With our partners, we work to improve community cohesion and to raise awareness of hate crime and improve reporting so that it can be tackled.
Working with our communities we support a number of community forums and partnership arrangements which provide a collective voice for people to inform the strategy and service development of North Yorkshire County Council and other statutory bodies.
Understanding our workforce
We have also gathered information about our employees.
We believe in the importance and intrinsic value of a diverse and inclusive workplace, and of centring the principles of equality, diversity and inclusion in the work we do in the community.
We have a number of employee networks and recognise the value that employee networks bring for both for the council, and for some of our 13,000+ employees (excluding schools).
Our staff networks provide supportive spaces for our employees and are valuable consultation networks for reviewing and improving our culture, policies and services.
Gender Pay Gap (March 2022)
Public sector bodies with 250+ staff are required to publish mean and median pay gaps and the proportion of men and women in each quartile of the pay structure.
NYCC does not pay a bonus so is exempt from this requirement. The figures for March 2020 pay are set out below for approval prior to publication.
2022 GPG (2021 figures in brackets)
- Mean gender pay gap 9.8% (11.6%)
- Median gender pay gap 11.7% (16.3%)
|Men %||Women %||£/hour||Band|
|Upper mid Q||19.2||80.8||£13.18 - £17.36||H - J|
|Lower mid Q||17.9||82.1||£10.45 - £13.18||E - G|
|Lower quartile||26.4||73.6||Apprentice - £10.45||A - D|
The high-level figures show a positive trend: the mean GPG is down from 11.6% to 9.8% and the median is down from 16.3% to 11.7%. The proportion of women in the upper quartile (which covers Grade K and above) has dropped slightly from 68.2% to 67.6%, to the level it was in the previous year. But the % of women in the lowest quartile has dropped significantly from 79% to 73.6%, representing a significant drop in the proportion of women in the lowest paid roles.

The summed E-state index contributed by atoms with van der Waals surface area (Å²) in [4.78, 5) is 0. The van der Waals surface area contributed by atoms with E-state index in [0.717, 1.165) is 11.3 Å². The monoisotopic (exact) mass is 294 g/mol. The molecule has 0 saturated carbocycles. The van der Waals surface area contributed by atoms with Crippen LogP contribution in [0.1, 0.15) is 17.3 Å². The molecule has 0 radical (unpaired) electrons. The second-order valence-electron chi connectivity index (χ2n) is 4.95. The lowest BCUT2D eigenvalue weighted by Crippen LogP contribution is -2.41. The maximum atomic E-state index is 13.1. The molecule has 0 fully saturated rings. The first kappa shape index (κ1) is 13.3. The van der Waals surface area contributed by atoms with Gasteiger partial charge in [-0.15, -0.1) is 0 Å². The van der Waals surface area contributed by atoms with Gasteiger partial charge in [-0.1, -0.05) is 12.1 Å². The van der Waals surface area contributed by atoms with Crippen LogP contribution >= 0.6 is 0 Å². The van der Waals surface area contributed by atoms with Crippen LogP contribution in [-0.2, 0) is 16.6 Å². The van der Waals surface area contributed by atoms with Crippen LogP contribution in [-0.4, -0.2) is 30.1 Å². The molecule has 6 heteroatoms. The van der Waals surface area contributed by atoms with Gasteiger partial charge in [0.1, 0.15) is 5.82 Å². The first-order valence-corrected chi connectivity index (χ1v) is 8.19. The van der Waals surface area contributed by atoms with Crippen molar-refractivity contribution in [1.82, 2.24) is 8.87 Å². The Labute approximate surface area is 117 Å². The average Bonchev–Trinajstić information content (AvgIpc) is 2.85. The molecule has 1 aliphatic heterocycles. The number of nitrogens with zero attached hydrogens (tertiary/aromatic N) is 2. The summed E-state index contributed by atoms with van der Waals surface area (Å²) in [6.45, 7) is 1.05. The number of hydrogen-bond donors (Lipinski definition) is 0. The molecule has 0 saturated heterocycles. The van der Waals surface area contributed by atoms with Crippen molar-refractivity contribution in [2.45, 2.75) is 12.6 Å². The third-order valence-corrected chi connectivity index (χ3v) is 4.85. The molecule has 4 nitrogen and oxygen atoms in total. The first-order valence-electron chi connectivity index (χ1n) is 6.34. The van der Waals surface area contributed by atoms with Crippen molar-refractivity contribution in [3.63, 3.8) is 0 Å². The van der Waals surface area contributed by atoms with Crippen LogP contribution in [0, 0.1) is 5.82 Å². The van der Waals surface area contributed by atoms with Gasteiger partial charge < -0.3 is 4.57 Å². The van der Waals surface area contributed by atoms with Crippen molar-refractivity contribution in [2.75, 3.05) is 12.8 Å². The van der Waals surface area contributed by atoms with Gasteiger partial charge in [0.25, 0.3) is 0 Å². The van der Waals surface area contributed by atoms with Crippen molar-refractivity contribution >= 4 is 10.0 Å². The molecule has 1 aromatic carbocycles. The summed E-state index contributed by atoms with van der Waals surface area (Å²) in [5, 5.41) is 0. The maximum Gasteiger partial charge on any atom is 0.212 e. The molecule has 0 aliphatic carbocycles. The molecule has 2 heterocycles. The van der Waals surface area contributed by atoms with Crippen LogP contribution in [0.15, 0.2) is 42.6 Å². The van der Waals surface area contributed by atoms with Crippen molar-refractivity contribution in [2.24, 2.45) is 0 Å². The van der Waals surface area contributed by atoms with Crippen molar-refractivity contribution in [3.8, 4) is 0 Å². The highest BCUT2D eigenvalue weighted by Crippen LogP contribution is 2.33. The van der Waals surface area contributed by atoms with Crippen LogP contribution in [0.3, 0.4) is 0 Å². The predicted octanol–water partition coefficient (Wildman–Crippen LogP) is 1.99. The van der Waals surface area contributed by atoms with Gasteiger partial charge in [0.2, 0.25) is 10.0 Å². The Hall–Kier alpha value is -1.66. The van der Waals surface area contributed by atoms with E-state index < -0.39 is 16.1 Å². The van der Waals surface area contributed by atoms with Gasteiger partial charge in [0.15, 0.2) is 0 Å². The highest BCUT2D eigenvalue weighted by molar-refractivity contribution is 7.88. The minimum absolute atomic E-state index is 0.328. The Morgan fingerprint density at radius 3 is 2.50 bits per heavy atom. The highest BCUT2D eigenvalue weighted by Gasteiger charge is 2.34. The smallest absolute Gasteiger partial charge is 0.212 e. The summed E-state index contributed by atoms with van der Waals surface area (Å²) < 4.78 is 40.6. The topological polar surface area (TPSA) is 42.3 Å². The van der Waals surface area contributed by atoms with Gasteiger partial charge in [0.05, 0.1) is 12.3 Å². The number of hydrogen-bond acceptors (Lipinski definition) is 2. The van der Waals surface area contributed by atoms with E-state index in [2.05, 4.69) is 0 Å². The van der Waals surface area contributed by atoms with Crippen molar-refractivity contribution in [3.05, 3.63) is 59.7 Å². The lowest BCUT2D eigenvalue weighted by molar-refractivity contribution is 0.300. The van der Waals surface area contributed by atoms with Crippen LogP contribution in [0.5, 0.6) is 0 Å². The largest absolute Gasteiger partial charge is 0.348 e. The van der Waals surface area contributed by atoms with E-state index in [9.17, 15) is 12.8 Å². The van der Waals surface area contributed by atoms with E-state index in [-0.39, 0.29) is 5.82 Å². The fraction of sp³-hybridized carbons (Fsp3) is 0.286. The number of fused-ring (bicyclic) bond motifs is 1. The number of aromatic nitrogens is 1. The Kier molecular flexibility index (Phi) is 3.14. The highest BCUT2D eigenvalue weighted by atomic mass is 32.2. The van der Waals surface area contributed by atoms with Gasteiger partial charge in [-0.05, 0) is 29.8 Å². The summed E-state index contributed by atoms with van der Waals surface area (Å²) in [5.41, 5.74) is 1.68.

It is difficult to compare like with like since 2019 with a combination of factors impacting on the figures which have little relevance for measuring progress in gender pay equality. There has been Covid and high numbers of furloughed employees, additional care resources to deal with Covid, labour market turmoil, high turnover in lower paid roles, facilities contracts won and lost, and bottom loaded pay awards. There has been no steady state to enable comparison between years.
The steady decrease in the gender pay gap over the last 4 years is positive. This decrease is influenced in part by changes to the composition of the workforce, and efforts to reduce the pay gap and any uneven distribution between the pay quartiles are still required. Specifically, the slight decrease in the proportion of women in the upper quartile is disappointing. Nevertheless, the reduction in both mean and median gender pay gap from 2017 to 2020 is to be celebrated.
It is recommended that:
a) The information is approved for publication.
b) The actions previously agreed to help to tackle the gender pay gap (set out as an appendix to this report) are rolled over to 2023-24.